USD Gains on Higher Interest Rates

The long anticipated increase in interest rates by the United States Federal Reserve has happened and, as expected, the USD gains on higher interest rates. Bloomberg Business reports as the dollar gains.

The dollar climbed against the euro and yen after the Federal Reserve raised interest rates for the first time in almost a decade, adding to the allure of assets denominated in the U.S. currency as it ends an unprecedented period of near-zero rates.

The greenback climbed after swinging between gains and losses against its major counterparts as the Federal Open Market Committee said that the pace of subsequent increases will be “gradual” and in line with previous projections. The decision comes after months of signaling that the central bank was approaching liftoff.

The key language here is the word “gradual.” The Fed is raising short term rates by a quarter percent and then they will wait to see what happens. Other rate increases will only happen if and when the Fed is ready. Nevertheless, the USD gains on higher interest rates for the time being.

How Fast and How Far Will Rates Rise?

FxStreet reports on the rate rise and notes that the Fed rate hike is being viewed favorably and that further increases will depend on how this one goes.

The actual pace of tightening will remain data dependent. As Fed Chair Yellen had previously highlighted in the speech from earlier this month, the Fed will carefully monitor “actual” and “expected” progress toward their inflation goal. From this perspective it is notable that the inflation projections for next year were lowered marginally but the median Fed funds rate projection was left unchanged which we view as a hawkish signal as well.

Forex traders as well as the Fed will be watching how this works out.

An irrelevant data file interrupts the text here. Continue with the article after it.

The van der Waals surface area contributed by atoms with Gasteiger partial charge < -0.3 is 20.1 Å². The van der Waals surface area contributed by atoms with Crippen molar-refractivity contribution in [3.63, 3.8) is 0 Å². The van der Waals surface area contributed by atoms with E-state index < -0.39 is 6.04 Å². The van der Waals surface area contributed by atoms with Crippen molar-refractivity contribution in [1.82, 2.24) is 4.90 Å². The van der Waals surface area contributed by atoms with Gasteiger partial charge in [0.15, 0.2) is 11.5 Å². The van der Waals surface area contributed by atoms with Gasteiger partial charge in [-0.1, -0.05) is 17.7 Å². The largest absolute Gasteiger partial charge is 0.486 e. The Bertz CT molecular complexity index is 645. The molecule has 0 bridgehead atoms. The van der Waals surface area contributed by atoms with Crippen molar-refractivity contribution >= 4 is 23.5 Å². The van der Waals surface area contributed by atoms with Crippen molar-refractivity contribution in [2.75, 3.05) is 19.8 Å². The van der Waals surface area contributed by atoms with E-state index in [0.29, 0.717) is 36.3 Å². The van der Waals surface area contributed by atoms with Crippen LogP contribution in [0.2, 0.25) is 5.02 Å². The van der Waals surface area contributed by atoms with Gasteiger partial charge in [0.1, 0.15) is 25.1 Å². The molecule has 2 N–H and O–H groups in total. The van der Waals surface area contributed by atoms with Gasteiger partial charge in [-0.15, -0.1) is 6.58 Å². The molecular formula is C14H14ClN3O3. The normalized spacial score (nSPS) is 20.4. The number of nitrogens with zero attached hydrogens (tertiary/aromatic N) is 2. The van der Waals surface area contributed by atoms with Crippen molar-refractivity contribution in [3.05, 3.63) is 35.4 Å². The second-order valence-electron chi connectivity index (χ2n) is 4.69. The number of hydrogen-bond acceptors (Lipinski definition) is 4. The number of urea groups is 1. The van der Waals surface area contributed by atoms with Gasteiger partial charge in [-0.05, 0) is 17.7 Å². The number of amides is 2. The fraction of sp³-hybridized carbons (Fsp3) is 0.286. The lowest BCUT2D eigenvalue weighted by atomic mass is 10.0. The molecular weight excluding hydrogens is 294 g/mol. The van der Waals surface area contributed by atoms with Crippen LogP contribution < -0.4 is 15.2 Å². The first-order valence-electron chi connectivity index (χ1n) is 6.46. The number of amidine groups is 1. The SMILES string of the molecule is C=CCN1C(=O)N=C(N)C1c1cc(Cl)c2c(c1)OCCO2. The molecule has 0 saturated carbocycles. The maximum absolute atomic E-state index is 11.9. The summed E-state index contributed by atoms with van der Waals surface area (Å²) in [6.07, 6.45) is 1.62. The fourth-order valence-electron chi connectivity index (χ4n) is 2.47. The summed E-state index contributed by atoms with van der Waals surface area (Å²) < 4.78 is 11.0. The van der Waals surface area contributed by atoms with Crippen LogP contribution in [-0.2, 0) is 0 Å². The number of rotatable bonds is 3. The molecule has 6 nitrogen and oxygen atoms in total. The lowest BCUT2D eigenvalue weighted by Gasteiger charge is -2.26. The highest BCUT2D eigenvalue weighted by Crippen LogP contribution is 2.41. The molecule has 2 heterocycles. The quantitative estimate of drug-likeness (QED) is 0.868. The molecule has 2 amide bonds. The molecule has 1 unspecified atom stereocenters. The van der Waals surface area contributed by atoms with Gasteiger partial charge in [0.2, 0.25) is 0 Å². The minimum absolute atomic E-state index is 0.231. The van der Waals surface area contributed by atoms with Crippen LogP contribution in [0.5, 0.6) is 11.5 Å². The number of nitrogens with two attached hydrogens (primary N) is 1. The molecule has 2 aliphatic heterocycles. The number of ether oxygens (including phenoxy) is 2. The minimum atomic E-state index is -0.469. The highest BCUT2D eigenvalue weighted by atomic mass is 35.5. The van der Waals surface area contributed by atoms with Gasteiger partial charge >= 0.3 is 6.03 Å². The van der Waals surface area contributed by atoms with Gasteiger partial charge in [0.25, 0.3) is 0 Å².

How Will Interest Rates Affect Other Currencies?

The obvious answer is that higher rates make a currency more valuable in the Forex market so the dollar will go up fractionally and all other currencies will fall by the same fraction. But, there is the issue of capital flight as capital moves out of struggling economies and into USD, YEN, GBP or EUR. It is our opinion that in this case the effect of USD gains on higher interest rates may be multiplicative and not just fractional. China is a case in point. It currency is likely to fall steadily over the next months and anyone with the ability is likely to pull assets out of China compounding the problem. The Hong Kong Standard reports that the Yuan falls to its lowest level since 2011.

The yuan closed weaker against the US dollar yesterday, after the People’s Bank of China again set the midpoint at its lowest level in more than four years, and traders anticipated the currency will fall further.

“The yuan was trading narrowly intraday, as the authorities appeared to want to control the pace of its depreciation,” said a dealer at a foreign bank in Shanghai.

Every day during the past week, the yuan has edged down about 100 pips at the open. According to the dealer, this has prompted some state-owned banks to start offering US dollars, which caused the unit to move within a narrow range intraday.

The yuan has weakened for eight consecutive sessions. Prior to yesterday’s market opening, the central bank set its official midpoint rate at 6.4559 per dollar its weakest level since July 2011 and 0.1 percent weaker than the previous fix of 6.4495.

In short the effects of USD gains on higher interest rates may be multiplied by events elsewhere.